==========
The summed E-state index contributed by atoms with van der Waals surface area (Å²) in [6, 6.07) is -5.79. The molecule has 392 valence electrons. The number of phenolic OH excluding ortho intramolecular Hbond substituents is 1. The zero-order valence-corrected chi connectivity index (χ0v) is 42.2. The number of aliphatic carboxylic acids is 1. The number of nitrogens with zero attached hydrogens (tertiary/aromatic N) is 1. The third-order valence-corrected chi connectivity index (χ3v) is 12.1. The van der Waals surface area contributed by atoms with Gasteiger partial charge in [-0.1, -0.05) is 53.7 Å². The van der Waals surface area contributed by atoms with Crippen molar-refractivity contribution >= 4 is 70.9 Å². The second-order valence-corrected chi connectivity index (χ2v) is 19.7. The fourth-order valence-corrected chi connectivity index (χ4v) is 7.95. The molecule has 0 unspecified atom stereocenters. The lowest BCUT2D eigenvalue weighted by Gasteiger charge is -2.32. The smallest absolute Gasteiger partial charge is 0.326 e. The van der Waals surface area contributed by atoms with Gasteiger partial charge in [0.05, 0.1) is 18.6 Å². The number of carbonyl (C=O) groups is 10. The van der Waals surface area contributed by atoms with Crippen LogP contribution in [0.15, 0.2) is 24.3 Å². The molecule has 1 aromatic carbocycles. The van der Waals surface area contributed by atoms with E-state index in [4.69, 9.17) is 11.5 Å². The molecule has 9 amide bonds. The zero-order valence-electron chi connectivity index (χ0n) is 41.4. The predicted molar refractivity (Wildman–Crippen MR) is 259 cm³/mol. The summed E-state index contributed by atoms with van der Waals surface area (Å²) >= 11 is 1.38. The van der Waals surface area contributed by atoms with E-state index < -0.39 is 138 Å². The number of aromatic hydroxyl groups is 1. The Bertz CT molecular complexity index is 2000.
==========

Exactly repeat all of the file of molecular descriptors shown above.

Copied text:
The summed E-state index contributed by atoms with van der Waals surface area (Å²) in [6, 6.07) is -5.79. The molecule has 392 valence electrons. The number of phenolic OH excluding ortho intramolecular Hbond substituents is 1. The zero-order valence-corrected chi connectivity index (χ0v) is 42.2. The number of aliphatic carboxylic acids is 1. The number of nitrogens with zero attached hydrogens (tertiary/aromatic N) is 1. The third-order valence-corrected chi connectivity index (χ3v) is 12.1. The van der Waals surface area contributed by atoms with Gasteiger partial charge in [-0.1, -0.05) is 53.7 Å². The van der Waals surface area contributed by atoms with Crippen molar-refractivity contribution >= 4 is 70.9 Å². The second-order valence-corrected chi connectivity index (χ2v) is 19.7. The fourth-order valence-corrected chi connectivity index (χ4v) is 7.95. The molecule has 0 unspecified atom stereocenters. The lowest BCUT2D eigenvalue weighted by Gasteiger charge is -2.32. The smallest absolute Gasteiger partial charge is 0.326 e. The van der Waals surface area contributed by atoms with Gasteiger partial charge in [0.05, 0.1) is 18.6 Å². The number of carbonyl (C=O) groups is 10. The van der Waals surface area contributed by atoms with Crippen LogP contribution in [0.15, 0.2) is 24.3 Å². The molecule has 1 aromatic carbocycles. The van der Waals surface area contributed by atoms with E-state index in [4.69, 9.17) is 11.5 Å². The molecule has 9 amide bonds. The zero-order valence-electron chi connectivity index (χ0n) is 41.4. The predicted molar refractivity (Wildman–Crippen MR) is 259 cm³/mol. The summed E-state index contributed by atoms with van der Waals surface area (Å²) >= 11 is 1.38. The van der Waals surface area contributed by atoms with E-state index < -0.39 is 138 Å². The number of aromatic hydroxyl groups is 1. The Bertz CT molecular complexity index is 2000.